I make art as well as guitars. My artwork comes out of the same decorative traditions that guitars and other stringed instruments have come out of. It is also, as are my guitars, all done in wood and with many of the same tools. And, as in guitars tops and guitar backs, all my art is done in/with bookmatched plates of wood.
Bookmatched means what it sounds like: a piece of wood sliced into two thin pieces, and then joined edge-on-edge to produce a mirror-image surface that is twice as wide as the original.
A lot of my artwork is reminiscent of the kinds of work one would see in lute roses and guitar rosettes — that is, carved and inlaid patterns that have no other purpose than to lend beauty to the object. I’ve liked these so much that, at one point, it occurred to me that I didn’t need to build a guitar around them; they could stand by themselves. And there was no limit to how one could carve and/or inlay into wood. All of that work comes directly or indirectly out of artistic traditions that are very old and that follow some organized aesthetic of design.
One kind of artwork I’ve done is what I call the “espalda” look. It is different from my other work in that it is modern-looking and abstract. I am probably the inventor of this, because I don’t know of anyone else doing any work like this on musical instruments. Or anywhere else, really. I have inlaid Espalda designs into hardwoods such as one would find on guitar backs and sides. “Espalda” means “back” in Spanish. The word seemed to fit so I used it.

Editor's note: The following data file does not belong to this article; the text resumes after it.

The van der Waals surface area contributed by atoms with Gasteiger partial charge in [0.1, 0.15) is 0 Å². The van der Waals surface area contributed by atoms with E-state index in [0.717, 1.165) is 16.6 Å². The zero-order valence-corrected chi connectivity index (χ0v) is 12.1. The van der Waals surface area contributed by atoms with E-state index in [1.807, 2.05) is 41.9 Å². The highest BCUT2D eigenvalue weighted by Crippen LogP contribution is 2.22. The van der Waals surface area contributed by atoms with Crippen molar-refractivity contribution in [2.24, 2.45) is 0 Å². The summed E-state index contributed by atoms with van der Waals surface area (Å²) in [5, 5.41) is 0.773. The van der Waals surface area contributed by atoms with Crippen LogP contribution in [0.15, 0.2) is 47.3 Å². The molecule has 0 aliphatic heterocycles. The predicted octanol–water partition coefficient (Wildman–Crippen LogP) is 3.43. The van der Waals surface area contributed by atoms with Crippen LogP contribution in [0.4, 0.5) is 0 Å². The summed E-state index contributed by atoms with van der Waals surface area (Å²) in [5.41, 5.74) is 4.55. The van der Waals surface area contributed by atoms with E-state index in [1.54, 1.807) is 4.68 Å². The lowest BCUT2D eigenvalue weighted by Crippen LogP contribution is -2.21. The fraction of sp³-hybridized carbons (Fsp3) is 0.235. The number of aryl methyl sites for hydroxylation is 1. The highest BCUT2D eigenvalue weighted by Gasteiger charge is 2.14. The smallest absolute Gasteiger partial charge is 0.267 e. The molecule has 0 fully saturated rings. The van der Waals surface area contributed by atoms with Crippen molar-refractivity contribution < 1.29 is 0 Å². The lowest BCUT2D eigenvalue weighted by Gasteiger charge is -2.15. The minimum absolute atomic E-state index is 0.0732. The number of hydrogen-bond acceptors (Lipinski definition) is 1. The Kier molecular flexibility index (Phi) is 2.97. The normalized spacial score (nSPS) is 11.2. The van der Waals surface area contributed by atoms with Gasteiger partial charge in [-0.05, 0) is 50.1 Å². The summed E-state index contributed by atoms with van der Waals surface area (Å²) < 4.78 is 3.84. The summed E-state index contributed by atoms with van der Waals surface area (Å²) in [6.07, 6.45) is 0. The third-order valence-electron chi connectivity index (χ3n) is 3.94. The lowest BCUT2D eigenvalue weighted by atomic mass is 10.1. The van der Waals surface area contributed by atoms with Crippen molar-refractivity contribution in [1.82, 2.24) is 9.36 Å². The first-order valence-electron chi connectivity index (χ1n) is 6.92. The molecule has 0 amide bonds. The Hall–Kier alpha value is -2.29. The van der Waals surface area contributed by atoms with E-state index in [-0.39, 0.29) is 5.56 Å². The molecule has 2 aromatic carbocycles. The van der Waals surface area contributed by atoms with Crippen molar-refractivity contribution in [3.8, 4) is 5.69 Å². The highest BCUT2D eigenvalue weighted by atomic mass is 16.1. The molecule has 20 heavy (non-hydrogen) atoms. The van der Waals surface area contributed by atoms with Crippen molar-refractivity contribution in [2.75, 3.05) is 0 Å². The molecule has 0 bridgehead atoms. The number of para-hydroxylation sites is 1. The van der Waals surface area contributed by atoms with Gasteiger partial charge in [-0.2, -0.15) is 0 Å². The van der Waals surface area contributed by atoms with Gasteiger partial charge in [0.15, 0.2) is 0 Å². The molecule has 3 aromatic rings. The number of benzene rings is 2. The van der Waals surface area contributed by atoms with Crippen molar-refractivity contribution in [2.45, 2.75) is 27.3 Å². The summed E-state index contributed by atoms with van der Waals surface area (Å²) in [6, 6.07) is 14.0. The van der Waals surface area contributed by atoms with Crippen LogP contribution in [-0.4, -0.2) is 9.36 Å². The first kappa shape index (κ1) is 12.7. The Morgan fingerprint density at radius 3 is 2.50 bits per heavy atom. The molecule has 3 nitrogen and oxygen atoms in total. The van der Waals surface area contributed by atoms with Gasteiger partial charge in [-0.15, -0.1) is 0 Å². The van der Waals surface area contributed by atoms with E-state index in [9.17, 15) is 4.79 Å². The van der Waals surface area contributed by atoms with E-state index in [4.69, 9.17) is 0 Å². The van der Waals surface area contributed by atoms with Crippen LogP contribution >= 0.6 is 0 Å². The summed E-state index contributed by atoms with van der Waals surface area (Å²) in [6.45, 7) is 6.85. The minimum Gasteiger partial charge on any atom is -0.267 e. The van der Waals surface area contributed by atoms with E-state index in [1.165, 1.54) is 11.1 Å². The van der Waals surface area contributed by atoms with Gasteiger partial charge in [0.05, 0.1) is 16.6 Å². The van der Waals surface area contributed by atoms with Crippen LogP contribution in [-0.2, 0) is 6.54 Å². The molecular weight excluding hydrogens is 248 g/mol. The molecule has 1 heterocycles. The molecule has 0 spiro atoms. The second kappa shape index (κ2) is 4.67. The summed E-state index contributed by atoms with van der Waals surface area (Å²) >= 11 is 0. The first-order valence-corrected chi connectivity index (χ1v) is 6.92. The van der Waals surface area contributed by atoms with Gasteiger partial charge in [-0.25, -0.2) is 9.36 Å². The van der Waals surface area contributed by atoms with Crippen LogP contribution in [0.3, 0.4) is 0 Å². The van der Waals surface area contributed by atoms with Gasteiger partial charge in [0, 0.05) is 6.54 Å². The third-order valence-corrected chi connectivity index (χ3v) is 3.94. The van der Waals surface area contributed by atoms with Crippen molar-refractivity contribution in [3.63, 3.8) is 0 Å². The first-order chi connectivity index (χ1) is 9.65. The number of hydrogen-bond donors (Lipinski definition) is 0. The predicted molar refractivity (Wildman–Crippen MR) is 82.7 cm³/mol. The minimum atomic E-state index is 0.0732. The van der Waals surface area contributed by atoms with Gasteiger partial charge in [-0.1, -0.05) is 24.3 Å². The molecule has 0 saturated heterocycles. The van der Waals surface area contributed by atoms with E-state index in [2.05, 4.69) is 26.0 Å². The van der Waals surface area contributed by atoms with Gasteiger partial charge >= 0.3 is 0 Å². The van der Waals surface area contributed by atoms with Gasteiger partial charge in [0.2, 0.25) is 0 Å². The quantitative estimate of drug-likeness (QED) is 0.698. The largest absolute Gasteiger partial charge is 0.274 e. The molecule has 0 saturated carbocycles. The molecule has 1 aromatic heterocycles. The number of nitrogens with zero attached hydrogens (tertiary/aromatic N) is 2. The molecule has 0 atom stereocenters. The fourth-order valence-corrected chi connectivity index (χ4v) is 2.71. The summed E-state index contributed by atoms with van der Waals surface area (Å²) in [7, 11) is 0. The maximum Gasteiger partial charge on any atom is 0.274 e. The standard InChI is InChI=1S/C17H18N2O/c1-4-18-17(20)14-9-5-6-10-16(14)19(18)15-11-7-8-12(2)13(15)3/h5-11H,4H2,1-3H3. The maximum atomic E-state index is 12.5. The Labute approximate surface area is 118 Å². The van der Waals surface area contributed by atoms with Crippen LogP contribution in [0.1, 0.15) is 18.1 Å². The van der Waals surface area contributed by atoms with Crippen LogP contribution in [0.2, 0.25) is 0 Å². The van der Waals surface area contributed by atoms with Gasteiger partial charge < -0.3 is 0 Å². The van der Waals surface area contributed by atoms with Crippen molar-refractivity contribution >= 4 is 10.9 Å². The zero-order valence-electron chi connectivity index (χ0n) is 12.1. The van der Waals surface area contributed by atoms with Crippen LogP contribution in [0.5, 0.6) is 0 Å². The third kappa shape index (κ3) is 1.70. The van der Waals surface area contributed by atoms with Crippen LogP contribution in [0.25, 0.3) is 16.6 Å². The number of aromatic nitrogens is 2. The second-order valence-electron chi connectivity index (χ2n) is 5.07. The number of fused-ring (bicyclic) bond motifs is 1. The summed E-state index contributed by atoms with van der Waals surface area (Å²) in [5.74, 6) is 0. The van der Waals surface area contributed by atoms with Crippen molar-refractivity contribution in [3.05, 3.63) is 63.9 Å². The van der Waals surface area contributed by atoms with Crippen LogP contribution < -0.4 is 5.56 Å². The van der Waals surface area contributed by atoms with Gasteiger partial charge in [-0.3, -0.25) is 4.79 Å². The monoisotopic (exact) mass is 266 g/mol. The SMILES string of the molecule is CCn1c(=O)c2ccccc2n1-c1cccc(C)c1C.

This look, too, is limited only by one’s imagination and willingness to do careful work. This is particularly true when inlaying lines into curved surfaces such as the guitar’s sides and neck. That has to be done to some extent, because a guitar with such inlay work in the back only would look like . . . well . . . like it needed something else.
All my regular guitar backs feature a back-center-inlay that acts to visually separate and frame the two halves of the back. It introduces an element of balance and regularity. My espalda guitars don’t have this; it would go against the look of order-in-chaos that is the hallmark of abstract work.
Finally, as with the Maple Andamento guitar that I’ve written about separately, work in maple must be done with extra care. It is unforgiving of miscuts and errors; they can’t be made to disappear.
I made the three espalda guitars shown here for a client in Japan. This man was brave enough to have a guitar made that was different from anything else; not everyone is up to doing such a thing. He and I have become friends, over time, in the process of making three guitars.
Espalda Guitar #1
Espalda Guitar #2
Espalda Guitar #3